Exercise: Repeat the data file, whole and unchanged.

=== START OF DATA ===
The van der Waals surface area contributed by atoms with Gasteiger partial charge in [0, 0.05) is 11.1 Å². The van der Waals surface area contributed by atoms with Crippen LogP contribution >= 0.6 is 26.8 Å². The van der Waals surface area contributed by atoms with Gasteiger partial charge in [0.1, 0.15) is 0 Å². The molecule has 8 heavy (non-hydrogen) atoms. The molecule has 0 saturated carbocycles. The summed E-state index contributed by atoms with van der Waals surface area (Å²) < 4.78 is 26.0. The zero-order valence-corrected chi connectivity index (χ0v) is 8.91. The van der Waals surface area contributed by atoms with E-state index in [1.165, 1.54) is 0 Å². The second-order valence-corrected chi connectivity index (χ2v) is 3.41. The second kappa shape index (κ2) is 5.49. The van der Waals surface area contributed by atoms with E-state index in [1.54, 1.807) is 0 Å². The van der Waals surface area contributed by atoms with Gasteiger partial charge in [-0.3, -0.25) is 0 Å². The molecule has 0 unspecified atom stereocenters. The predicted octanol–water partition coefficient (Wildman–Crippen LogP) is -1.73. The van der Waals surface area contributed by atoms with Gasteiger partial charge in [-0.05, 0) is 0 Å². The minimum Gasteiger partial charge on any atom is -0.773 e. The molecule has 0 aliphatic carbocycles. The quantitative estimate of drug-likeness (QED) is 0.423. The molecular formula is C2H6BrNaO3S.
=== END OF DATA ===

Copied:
The van der Waals surface area contributed by atoms with Gasteiger partial charge in [0, 0.05) is 11.1 Å². The van der Waals surface area contributed by atoms with Crippen LogP contribution >= 0.6 is 26.8 Å². The van der Waals surface area contributed by atoms with Gasteiger partial charge in [0.1, 0.15) is 0 Å². The molecule has 8 heavy (non-hydrogen) atoms. The molecule has 0 saturated carbocycles. The summed E-state index contributed by atoms with van der Waals surface area (Å²) < 4.78 is 26.0. The zero-order valence-corrected chi connectivity index (χ0v) is 8.91. The van der Waals surface area contributed by atoms with E-state index in [1.165, 1.54) is 0 Å². The second-order valence-corrected chi connectivity index (χ2v) is 3.41. The second kappa shape index (κ2) is 5.49. The van der Waals surface area contributed by atoms with E-state index in [1.54, 1.807) is 0 Å². The van der Waals surface area contributed by atoms with Gasteiger partial charge in [-0.3, -0.25) is 0 Å². The molecule has 0 unspecified atom stereocenters. The predicted octanol–water partition coefficient (Wildman–Crippen LogP) is -1.73. The van der Waals surface area contributed by atoms with Gasteiger partial charge in [-0.05, 0) is 0 Å². The minimum Gasteiger partial charge on any atom is -0.773 e. The molecule has 0 aliphatic carbocycles. The quantitative estimate of drug-likeness (QED) is 0.423. The molecular formula is C2H6BrNaO3S.